Source: Auckland Council
When Beronia Scott first started adopting a para kore (zero waste) approach at Ōrākei Marae, her focus was on transforming the whare kai (kitchen), where she was in charge.
Nearly 15 years later, and with the support of an Auckland Council Waste Minimisation and Innovation Fund (WMIF) grant, the kitchen is now zero waste and they have closed the loop. They now turn kai into kai – taking para kai (food scraps) and using it to feed the soil to grow more great food.
“Our main goal was to first sort the marae out and our mahi here,” says Beronia. “We weren’t doing the right thing – a lot of food was going into the skip.”
Sometimes we got rid of food through the Auckland City Mission, but we had bad practices. Then we were introduced to this idea of para kore.”
The WMIF grant enabled Beronia and Joanne Maihi continue their para kore journey beyond the kitchen – getting the composting systems up and running and developing the māra (garden).
“We decided we can’t stop because we’ve started and we have to keep going, so that’s when we in the kitchen had to come outside,” says Beronia.
Food Scraps make up 45 per cent of the average Aucklander’s household rubbish. Separating and composting our food scraps from general waste turns them into something useful and is great for our environment.
Joanne adds, “Taking the next step worked out to be a really good thing. We now purchase food ingredients, turn it into kai, watch people eat it, take the para kai, put it into bokashi or compost bins, use the para kai to enrich the soil, and then plant out seeds in the māra and watch more kai grow.”
The WMIF grant also provided funding for Para Kore workshops for whanau and manuhiri (guests) to the marae, based on Toa Para Wehi Wehi principles (auditing, advocating, teaching and sharing experiences).
“The grant has allowed us to continue our Para Kore journey, improve our systems, and change our whanau’s mindset. It’s about sharing the mātauranga (knowledge),” explains Joanne.
“This marae gets so many visitors and users each year. We inform and show them, this is the way we do it here now – we recycle, reduce, and reuse all of what comes through the kitchen. People see they can be part of it and take away what they have learnt here and make changes at their home or marae.”
Beronia says their processes have changed as whanau have become more accepting of their para kore practices. “We have worm farms, bokashi and compost bins, and use all three different ways of diverting food. We’ve also just created a hot compost system.” Bokashi is a Japanese composting system that pickles food scraps, including meat and dairy, which can then be dug into garden soil.
“We used to have lots of kai going to waste. I used to put heaps of food out, because that was the thing you did on a marae. You showed your mana by piling your tables up with food, which went to waste.”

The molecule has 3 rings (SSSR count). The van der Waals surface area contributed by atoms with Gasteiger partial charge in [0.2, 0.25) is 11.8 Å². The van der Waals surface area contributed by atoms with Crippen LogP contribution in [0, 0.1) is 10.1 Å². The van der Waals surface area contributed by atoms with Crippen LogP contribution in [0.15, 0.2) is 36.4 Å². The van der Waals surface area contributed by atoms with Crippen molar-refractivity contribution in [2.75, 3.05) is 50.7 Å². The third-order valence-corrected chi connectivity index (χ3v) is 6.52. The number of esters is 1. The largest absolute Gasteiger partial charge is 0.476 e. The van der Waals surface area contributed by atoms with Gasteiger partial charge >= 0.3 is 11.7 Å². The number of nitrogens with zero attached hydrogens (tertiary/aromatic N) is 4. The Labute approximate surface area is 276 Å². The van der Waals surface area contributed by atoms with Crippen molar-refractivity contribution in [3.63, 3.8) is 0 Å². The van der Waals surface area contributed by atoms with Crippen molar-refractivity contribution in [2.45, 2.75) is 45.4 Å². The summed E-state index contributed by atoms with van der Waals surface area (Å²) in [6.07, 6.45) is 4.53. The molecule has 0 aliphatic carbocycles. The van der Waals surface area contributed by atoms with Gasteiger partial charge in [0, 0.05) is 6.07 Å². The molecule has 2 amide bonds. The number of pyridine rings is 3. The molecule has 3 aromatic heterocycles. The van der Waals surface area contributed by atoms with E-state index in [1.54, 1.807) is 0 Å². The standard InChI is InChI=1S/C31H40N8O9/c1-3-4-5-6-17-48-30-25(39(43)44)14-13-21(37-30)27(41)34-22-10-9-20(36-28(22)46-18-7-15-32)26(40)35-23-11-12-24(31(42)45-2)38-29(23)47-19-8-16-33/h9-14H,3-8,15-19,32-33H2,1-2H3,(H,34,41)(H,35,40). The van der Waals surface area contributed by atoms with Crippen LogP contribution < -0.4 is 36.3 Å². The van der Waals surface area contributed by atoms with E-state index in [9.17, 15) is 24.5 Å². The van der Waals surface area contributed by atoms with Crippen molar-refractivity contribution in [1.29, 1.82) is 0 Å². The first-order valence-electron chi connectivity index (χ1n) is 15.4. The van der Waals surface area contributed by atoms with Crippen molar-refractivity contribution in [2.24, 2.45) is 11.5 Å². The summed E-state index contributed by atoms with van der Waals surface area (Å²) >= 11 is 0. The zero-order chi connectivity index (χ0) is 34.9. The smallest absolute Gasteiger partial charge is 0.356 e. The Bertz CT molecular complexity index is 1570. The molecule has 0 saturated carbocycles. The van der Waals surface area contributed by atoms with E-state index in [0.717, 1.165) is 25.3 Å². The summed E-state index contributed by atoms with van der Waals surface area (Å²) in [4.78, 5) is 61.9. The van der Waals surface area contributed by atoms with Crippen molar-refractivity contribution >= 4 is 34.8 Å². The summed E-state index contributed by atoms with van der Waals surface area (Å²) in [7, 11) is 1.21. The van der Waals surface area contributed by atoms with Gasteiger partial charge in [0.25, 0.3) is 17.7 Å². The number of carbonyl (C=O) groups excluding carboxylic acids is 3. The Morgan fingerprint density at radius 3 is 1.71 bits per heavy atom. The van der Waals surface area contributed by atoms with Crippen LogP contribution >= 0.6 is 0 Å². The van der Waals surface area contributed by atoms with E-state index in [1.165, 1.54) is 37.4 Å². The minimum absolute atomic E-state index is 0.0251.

Joanne says it took a few whanau hui, but people know now.
“We put out a sign, ‘You dish it, you eat it’. It reminds people to only grab what you can eat. And now our para kai is so much less.”
Beronia says with the reduction in food scraps from the whare kai, they introduced a ‘Swap a Bucket’ scheme for whanau to bring their para kai to help support the marae’s worm farm and māra. Some bring their buckets back, whereas others keep them for their own māra.
It is all part of the Toa Para Wehi Wehi programme they have, says Joanne. The marae has also distributed some of the worm farms for whanau to carry on their own para kore journey in their kāinga (homes).
“When we gave people the bokashi bins or worm farms for their homes, they started realising how much food they were wasting. Before, it would just get tipped in the bin. Now it is in their face., It’s good to watch the lightbulb moment, when they realise they cook too much food and waste too much,” she says.
Beronia and Joanne both understand the importance of adopting para kore practices and protecting Papatūānuku.
“We all talk about kaitiakitanga (guardianship) or being kaitiaki (guardians),” says Beronia. As Māori, we talk about kaitiakitanga, manaakitanga (taking care), awhi (help). We help our people change their whakaaro (mindset). If you are Māori, you have to do it, and if you are not Māori and live in Aotearoa, or on this planet, you have to do it. It just has to be done.
“You don’t have to be Māori to be a kaitiaki. We need to teach our children and we need to protect Papatūānuku.”
The next step for Ōrakei marae on their para kore journey will see the development of a ‘Marae Pataka’ – a place to distribute bulk food and their kai from the māra so whanau can reduce the impact of single use food packaging on the environment.
“There’s always something more to do,” says Joanne, “It’s great to look at the whole system to find where we can improve. I don’t think we will ever stop learning and improving our mahi.”
Have you got a great ‘zero waste’ idea?
There’s still time to apply for a grant of up to $50,000 from Auckland Council’s Waste Minimisation and Innovation Fund (WMIF). Applications close 30 September.
If you’re a business, iwi/Māori, or an education or community group with a project that will help reduce the amount of waste sent to landfill, you could be eligible to apply.
Visit the Auckland Council website, email email@example.com, or call (09) 301 0101 to find out more.